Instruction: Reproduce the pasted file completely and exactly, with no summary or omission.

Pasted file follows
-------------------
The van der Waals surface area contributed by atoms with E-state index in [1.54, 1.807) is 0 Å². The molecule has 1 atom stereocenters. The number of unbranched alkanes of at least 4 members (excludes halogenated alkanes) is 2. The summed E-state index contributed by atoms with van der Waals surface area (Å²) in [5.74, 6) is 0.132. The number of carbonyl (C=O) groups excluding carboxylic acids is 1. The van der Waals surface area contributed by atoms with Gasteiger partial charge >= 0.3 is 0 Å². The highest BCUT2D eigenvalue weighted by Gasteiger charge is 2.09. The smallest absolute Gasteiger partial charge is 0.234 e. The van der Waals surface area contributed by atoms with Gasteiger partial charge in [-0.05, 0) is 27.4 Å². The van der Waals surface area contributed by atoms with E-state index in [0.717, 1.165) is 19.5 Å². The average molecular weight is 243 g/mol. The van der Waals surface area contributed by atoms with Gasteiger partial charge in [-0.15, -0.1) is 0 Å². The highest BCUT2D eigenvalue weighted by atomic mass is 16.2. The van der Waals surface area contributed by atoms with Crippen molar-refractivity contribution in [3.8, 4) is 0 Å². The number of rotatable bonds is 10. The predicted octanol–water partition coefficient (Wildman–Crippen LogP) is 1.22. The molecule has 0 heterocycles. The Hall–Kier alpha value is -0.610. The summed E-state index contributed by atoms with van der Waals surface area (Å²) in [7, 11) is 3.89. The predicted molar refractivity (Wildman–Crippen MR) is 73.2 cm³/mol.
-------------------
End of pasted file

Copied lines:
The van der Waals surface area contributed by atoms with E-state index in [1.54, 1.807) is 0 Å². The molecule has 1 atom stereocenters. The number of unbranched alkanes of at least 4 members (excludes halogenated alkanes) is 2. The summed E-state index contributed by atoms with van der Waals surface area (Å²) in [5.74, 6) is 0.132. The number of carbonyl (C=O) groups excluding carboxylic acids is 1. The van der Waals surface area contributed by atoms with Gasteiger partial charge >= 0.3 is 0 Å². The highest BCUT2D eigenvalue weighted by Gasteiger charge is 2.09. The smallest absolute Gasteiger partial charge is 0.234 e. The van der Waals surface area contributed by atoms with Gasteiger partial charge in [-0.05, 0) is 27.4 Å². The van der Waals surface area contributed by atoms with E-state index in [0.717, 1.165) is 19.5 Å². The average molecular weight is 243 g/mol. The van der Waals surface area contributed by atoms with Gasteiger partial charge in [-0.15, -0.1) is 0 Å². The highest BCUT2D eigenvalue weighted by atomic mass is 16.2. The van der Waals surface area contributed by atoms with Crippen molar-refractivity contribution in [3.8, 4) is 0 Å². The number of rotatable bonds is 10. The predicted octanol–water partition coefficient (Wildman–Crippen LogP) is 1.22. The molecule has 0 heterocycles. The Hall–Kier alpha value is -0.610. The summed E-state index contributed by atoms with van der Waals surface area (Å²) in [7, 11) is 3.89. The predicted molar refractivity (Wildman–Crippen MR) is 73.2 cm³/mol.